One sad result of my downtime on this site is that the Arthur Hungry record no longer reflects my dining patterns. During undergrad, I'd say that most of the places I went to regularly were well-documented here. Since I've started working, this hasn't been the case. I guess it's time to catch up.
Sol Food is the backbone of my work-week lunch rotation. The place is just about the worst-kept secret in San Rafael, as evidenced by their framed, signed picture of Guy Fieri, who visited earlier this year for Diners, Drive-ins & Dives. Originally a tiny storefront on 4th street, Sol Food expanded into this building a couple of years ago, and the crowds have followed. The original spot (one block away) is still there, but I've found the food to be reliable at both locations. It's a lot easier to grab a seat at Sol Food Green. Orders are taken at the front counter, and they'll give you a number that you can bring to one of the tables (including 2 larger communal tables).
Tangent: it's worth mentioning that the green display in the brick entrance that everyone is reading contains not a menu as one might expect, but a handwritten complaint letter from a concerned neighbor about the building's color and its impact on the downtown San Rafael skyline. The letter's been there for about 2 years; Sol Food shows it off proudly.
I'm certainly no expert on Puerto Rican cuisine - in fact, I've never really had it anywhere other than Sol Food. But if you happen to visit at around 12:30 on any given Monday through Friday, you probably have about a 20% chance of running into yours truly. After spending 5 days a week for 3 years in the culinary mecca known as Marin County, I am pretty comfortable declaring that Sol Food is the best place to eat lunch north of San Francisco and south of Napa. It's delicious, not too expensive, and consistent. So while it's never made an appearance on the site before, trust me when I say that Sol Food has effectively solved the age old problem of Arthur Hungriness many, many times.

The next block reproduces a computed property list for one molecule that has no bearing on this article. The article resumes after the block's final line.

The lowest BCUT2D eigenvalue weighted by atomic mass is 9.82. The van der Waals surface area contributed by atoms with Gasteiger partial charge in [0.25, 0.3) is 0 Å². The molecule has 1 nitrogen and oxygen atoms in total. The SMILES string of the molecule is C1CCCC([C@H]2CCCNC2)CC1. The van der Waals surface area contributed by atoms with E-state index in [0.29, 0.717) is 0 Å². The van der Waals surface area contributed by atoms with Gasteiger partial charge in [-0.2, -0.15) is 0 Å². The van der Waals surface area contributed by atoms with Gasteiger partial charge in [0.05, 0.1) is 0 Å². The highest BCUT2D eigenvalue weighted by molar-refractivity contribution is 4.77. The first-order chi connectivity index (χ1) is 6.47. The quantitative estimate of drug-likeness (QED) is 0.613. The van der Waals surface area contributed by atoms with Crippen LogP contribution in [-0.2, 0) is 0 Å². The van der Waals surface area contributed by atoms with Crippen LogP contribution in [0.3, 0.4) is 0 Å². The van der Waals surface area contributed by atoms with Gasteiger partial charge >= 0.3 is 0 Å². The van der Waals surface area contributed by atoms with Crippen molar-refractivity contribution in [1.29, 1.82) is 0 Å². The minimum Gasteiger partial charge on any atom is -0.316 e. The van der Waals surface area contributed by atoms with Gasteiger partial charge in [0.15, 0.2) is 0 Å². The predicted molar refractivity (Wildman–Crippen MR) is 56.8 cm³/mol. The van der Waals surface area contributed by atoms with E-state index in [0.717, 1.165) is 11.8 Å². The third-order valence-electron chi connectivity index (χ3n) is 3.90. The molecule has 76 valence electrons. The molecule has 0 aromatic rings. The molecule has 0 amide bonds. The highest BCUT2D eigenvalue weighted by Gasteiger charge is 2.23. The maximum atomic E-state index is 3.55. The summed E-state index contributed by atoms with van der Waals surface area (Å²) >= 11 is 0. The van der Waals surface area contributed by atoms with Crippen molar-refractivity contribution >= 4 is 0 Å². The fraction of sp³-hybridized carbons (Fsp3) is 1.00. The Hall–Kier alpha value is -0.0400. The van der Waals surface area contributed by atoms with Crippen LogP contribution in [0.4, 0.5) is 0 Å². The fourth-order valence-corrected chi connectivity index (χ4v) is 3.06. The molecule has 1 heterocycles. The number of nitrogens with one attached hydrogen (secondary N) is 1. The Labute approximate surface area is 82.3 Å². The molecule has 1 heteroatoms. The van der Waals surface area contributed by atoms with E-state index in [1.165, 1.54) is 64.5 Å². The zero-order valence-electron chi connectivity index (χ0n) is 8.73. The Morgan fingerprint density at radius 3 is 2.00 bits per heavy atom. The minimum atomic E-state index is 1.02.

The next thing I need to establish is the deliciousness of Sol Food's hot sauce. It's a tangy mix of vinegar and chiles, and they actually sell it by the bottle. It's a very thin, liquidy sauce, and quite different than your typical American-style hot sauce. It tastes good dumped on pretty much anything on the menu. Also pictured is the biggest single serving of iced coffee you'll find at any restaurant. It's surprisingly strong - moreso than what you'd get at a corner coffee shop - and comes sweetened, with milk. Mango iced tea is a refreshing alternative.
The menu at Sol Food focuses on a few different proteins - marinated chicken, sauteed shrimp, sliced steak, pork chops, and more. I generally rotate through the menu, but I figured I would start you guys off with one of my most frequent orders: the steak combo plate. This, believe it or not, is the small size, and you can get a bigger plate with more meat for an extra 3 bucks. Lean but tasty beef is served with your choice of tostones (fried, flattened, garlicky plantains) or maduros (softer, sweet plantains), black or pinto beans, rice, and a generous little salad with some lemon, garlic, and olive oil. Pour a bunch of that hot sauce over this mix and you will end up with a wonderful combo of flavors and textures.
Another great preparation for the steak is on this sandwich. Sol Food has a variety of sandwiches and generally serves them on flat-pressed French bread, but those in the know order tostones as a substitute for the bread. It usually takes about 3-4 visits to Sol Food to figure this out, but you should just skip that waiting period. The garlic plaintains are a crispy, dense (plus gluten-free!) alternative, and provide a whole new twist on your typical steak sandwich. Of course, I highly recommend that you dip this in some of that hot sauce, at which point you'll basically just have a really delicious mess on your hands.
The menu has quite a few more things on it, including marinated chicken thighs, pork chops, sauteed shrimp, and a variety of daily specials. I'll get to them all in time. For now, make note of this place the next time you're driving northbound on the GGB. If you need a pitstop for lunch on the way to Novato or something, Sol Food is your best bet. If you're a San Rafael local, then you probably already know about this place. But did you know they're open for breakfast and also open late on weekends? Can you say score?